Flights that use AS332-L/L1, AS332-L2 and EC225 Super Puma helicopters to take passengers to and from UK offshore oil and gas installations are to resume following a recommendation made by the UK's Helicopter Safety Steering Group (HSSG) late Thursday to lift a temporary suspension.
Super Puma helicopter flights in the UK were grounded Saturday after a CHC Helicopter-operated AS332-L2 Super Puma crashed into the North Sea as it was approaching the Shetland Islands on August 23. The accident killed four offshore oil and gas workers.
CHC Helicopter, which suspended all its Super Puma flights worldwide following the crash, resumed flights of non-AS332-L2 Super Pumas outside of the UK Monday. On Thursday it returned the AS332-L2 to service outside of the UK, but all its Super Pumas operating within the UK will not carry passengers until further notice.
The HSSG – which comprises duty holders, helicopter operators, trade unions and regulators – said its decision to recommend lifting the temporary suspension of the models was based upon confidence in the helicopters being expressed by the European Aviation Safety Agency, the Civil Aviation Authority, pilots' union BALPA, the Norwegian CAA and the helicopter operators themselves.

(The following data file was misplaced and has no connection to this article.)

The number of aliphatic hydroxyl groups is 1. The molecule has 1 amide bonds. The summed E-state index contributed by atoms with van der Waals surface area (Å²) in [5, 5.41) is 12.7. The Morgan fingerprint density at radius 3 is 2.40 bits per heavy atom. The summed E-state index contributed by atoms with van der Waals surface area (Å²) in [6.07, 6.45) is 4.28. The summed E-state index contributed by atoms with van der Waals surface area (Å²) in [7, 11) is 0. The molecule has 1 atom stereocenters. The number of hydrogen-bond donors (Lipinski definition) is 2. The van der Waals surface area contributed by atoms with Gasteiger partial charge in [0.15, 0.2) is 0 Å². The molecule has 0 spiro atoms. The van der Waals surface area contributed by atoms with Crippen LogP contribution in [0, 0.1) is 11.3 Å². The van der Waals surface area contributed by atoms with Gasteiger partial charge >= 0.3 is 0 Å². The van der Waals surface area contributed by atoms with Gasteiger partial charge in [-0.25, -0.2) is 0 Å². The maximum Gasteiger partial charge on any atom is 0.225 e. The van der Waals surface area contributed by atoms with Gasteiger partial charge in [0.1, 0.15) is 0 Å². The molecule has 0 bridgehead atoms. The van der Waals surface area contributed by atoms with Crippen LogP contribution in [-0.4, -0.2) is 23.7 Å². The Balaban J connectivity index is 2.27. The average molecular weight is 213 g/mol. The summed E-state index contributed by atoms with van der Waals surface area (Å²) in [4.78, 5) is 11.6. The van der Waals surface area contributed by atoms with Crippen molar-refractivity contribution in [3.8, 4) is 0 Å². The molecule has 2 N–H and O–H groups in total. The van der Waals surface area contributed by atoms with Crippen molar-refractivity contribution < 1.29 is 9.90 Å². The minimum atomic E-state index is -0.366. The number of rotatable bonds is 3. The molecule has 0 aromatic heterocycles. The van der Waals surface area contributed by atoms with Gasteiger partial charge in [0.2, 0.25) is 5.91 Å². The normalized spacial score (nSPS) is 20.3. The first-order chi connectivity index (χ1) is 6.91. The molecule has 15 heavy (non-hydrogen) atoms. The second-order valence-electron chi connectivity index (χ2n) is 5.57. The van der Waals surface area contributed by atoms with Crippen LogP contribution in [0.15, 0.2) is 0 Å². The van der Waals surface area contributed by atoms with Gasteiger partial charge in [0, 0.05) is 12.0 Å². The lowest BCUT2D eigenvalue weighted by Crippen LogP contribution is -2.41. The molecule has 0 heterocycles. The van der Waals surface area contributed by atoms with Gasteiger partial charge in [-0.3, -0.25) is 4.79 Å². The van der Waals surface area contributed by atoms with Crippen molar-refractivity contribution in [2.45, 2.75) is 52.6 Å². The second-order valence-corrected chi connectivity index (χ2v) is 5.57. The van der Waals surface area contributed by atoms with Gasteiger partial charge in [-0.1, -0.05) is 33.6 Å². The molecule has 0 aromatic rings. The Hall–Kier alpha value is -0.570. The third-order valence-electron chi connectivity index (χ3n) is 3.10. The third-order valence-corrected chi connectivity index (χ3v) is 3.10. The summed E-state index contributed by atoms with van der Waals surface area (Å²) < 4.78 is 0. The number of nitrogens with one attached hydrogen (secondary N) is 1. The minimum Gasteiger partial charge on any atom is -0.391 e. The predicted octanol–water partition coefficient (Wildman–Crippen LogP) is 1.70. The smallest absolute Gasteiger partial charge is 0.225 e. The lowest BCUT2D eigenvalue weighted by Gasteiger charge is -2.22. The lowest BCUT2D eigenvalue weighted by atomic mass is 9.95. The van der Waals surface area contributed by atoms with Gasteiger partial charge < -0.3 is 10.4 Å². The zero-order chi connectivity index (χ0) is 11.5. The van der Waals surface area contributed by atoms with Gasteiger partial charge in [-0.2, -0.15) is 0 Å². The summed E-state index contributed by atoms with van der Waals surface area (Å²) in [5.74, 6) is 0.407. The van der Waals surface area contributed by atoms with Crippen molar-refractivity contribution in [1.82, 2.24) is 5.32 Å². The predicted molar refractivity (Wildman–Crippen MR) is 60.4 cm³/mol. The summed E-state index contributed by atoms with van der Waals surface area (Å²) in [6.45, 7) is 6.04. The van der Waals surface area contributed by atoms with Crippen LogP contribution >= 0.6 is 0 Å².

Step Change in Safety, which runs the HSSG, said the group supports the return to active service of all variants of the Super Puma fleet. It stated that the fleet of L and L1 Super Pumas should return to service immediately, while the EC225 (which returned to service three weeks ago after problems with its main vertical gear shaft) should proceed along its original return-to-service plan.
However, Step Change in Safety Team Leader Les Linklater said that the HSSG was sensitive to the need to re-introduce the Super Puma L2 variant involved in last Friday's crash only for non-passenger revenue operations only. Pointing out that a sympathetic approach will be taken towards any offshore worker who does not fly, particularly in the L2 variant, Linklater told Rigzone in a telephone call Friday:
"There are no reasons for any of these aircraft not to fly, but we understand the sensitivities around the L2 and therefore we're going to be very measured, very calm in how that aircraft comes back. And so this is about leadership, about safety being at the core of the decision and fundamentally it's about saying: 'We understand where you are as an offshore worker and we are going to be sensitive to that.'"
Industry body Oil & Gas UK said it welcomed the HSSG's decision in a statement Thursday, with Chief Executive Malcolm Webb saying:
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